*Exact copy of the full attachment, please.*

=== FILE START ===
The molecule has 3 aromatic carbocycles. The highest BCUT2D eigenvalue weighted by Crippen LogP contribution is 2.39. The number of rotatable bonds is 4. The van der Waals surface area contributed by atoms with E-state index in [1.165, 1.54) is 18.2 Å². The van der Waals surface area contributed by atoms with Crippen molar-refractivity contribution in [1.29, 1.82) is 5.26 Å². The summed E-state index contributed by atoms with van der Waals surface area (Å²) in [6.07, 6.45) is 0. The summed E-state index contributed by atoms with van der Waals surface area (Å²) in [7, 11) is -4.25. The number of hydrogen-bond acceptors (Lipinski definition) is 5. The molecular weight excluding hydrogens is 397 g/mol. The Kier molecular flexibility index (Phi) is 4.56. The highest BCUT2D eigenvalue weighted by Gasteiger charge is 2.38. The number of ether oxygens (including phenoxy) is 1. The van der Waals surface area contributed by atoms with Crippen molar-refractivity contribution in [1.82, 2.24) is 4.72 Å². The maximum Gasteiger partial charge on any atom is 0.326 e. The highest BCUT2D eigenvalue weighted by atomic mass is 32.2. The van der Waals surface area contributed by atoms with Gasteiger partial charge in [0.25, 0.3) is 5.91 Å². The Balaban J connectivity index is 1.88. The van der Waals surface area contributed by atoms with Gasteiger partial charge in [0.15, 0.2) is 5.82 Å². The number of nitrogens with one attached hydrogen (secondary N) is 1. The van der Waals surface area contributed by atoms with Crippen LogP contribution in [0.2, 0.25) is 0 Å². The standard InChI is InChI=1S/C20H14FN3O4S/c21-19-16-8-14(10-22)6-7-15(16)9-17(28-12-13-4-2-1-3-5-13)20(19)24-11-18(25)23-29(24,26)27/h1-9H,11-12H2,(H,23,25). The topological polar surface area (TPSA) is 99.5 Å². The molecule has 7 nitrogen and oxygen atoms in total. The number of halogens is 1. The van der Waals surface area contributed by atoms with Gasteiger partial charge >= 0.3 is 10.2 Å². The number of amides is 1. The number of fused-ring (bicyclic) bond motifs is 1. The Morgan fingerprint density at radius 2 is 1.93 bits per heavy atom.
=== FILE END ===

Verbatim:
The molecule has 3 aromatic carbocycles. The highest BCUT2D eigenvalue weighted by Crippen LogP contribution is 2.39. The number of rotatable bonds is 4. The van der Waals surface area contributed by atoms with E-state index in [1.165, 1.54) is 18.2 Å². The van der Waals surface area contributed by atoms with Crippen molar-refractivity contribution in [1.29, 1.82) is 5.26 Å². The summed E-state index contributed by atoms with van der Waals surface area (Å²) in [6.07, 6.45) is 0. The summed E-state index contributed by atoms with van der Waals surface area (Å²) in [7, 11) is -4.25. The number of hydrogen-bond acceptors (Lipinski definition) is 5. The molecular weight excluding hydrogens is 397 g/mol. The Kier molecular flexibility index (Phi) is 4.56. The highest BCUT2D eigenvalue weighted by Gasteiger charge is 2.38. The number of ether oxygens (including phenoxy) is 1. The van der Waals surface area contributed by atoms with Crippen molar-refractivity contribution in [1.82, 2.24) is 4.72 Å². The maximum Gasteiger partial charge on any atom is 0.326 e. The highest BCUT2D eigenvalue weighted by atomic mass is 32.2. The van der Waals surface area contributed by atoms with Gasteiger partial charge in [0.25, 0.3) is 5.91 Å². The Balaban J connectivity index is 1.88. The van der Waals surface area contributed by atoms with Gasteiger partial charge in [0.15, 0.2) is 5.82 Å². The number of nitrogens with one attached hydrogen (secondary N) is 1. The van der Waals surface area contributed by atoms with Crippen LogP contribution in [0.2, 0.25) is 0 Å². The standard InChI is InChI=1S/C20H14FN3O4S/c21-19-16-8-14(10-22)6-7-15(16)9-17(28-12-13-4-2-1-3-5-13)20(19)24-11-18(25)23-29(24,26)27/h1-9H,11-12H2,(H,23,25). The topological polar surface area (TPSA) is 99.5 Å². The molecule has 7 nitrogen and oxygen atoms in total. The number of halogens is 1. The van der Waals surface area contributed by atoms with Gasteiger partial charge >= 0.3 is 10.2 Å². The number of amides is 1. The number of fused-ring (bicyclic) bond motifs is 1. The Morgan fingerprint density at radius 2 is 1.93 bits per heavy atom.